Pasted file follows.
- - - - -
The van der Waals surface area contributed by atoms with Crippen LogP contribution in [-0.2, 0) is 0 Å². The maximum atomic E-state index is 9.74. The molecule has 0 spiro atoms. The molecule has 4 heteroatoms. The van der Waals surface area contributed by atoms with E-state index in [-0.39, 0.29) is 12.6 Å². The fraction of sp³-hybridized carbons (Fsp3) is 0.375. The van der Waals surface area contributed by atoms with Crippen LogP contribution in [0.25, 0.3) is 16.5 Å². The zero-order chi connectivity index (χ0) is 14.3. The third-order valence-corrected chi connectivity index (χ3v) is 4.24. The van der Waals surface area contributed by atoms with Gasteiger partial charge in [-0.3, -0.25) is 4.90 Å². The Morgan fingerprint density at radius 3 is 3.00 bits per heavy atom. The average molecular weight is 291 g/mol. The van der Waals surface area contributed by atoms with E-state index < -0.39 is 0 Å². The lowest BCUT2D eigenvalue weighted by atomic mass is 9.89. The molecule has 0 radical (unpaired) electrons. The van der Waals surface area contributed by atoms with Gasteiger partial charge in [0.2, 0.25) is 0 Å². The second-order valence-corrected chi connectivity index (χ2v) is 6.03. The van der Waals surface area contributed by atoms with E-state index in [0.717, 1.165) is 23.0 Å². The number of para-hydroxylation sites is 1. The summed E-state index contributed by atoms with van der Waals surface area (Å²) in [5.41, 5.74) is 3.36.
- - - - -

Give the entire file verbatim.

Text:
The van der Waals surface area contributed by atoms with Crippen LogP contribution in [-0.2, 0) is 0 Å². The maximum atomic E-state index is 9.74. The molecule has 0 spiro atoms. The molecule has 4 heteroatoms. The van der Waals surface area contributed by atoms with E-state index in [-0.39, 0.29) is 12.6 Å². The fraction of sp³-hybridized carbons (Fsp3) is 0.375. The van der Waals surface area contributed by atoms with Crippen LogP contribution in [0.25, 0.3) is 16.5 Å². The zero-order chi connectivity index (χ0) is 14.3. The third-order valence-corrected chi connectivity index (χ3v) is 4.24. The van der Waals surface area contributed by atoms with Gasteiger partial charge in [-0.3, -0.25) is 4.90 Å². The Morgan fingerprint density at radius 3 is 3.00 bits per heavy atom. The average molecular weight is 291 g/mol. The van der Waals surface area contributed by atoms with E-state index < -0.39 is 0 Å². The lowest BCUT2D eigenvalue weighted by atomic mass is 9.89. The molecule has 0 radical (unpaired) electrons. The van der Waals surface area contributed by atoms with Gasteiger partial charge in [0.2, 0.25) is 0 Å². The second-order valence-corrected chi connectivity index (χ2v) is 6.03. The van der Waals surface area contributed by atoms with E-state index in [0.717, 1.165) is 23.0 Å². The number of para-hydroxylation sites is 1. The summed E-state index contributed by atoms with van der Waals surface area (Å²) in [5.41, 5.74) is 3.36.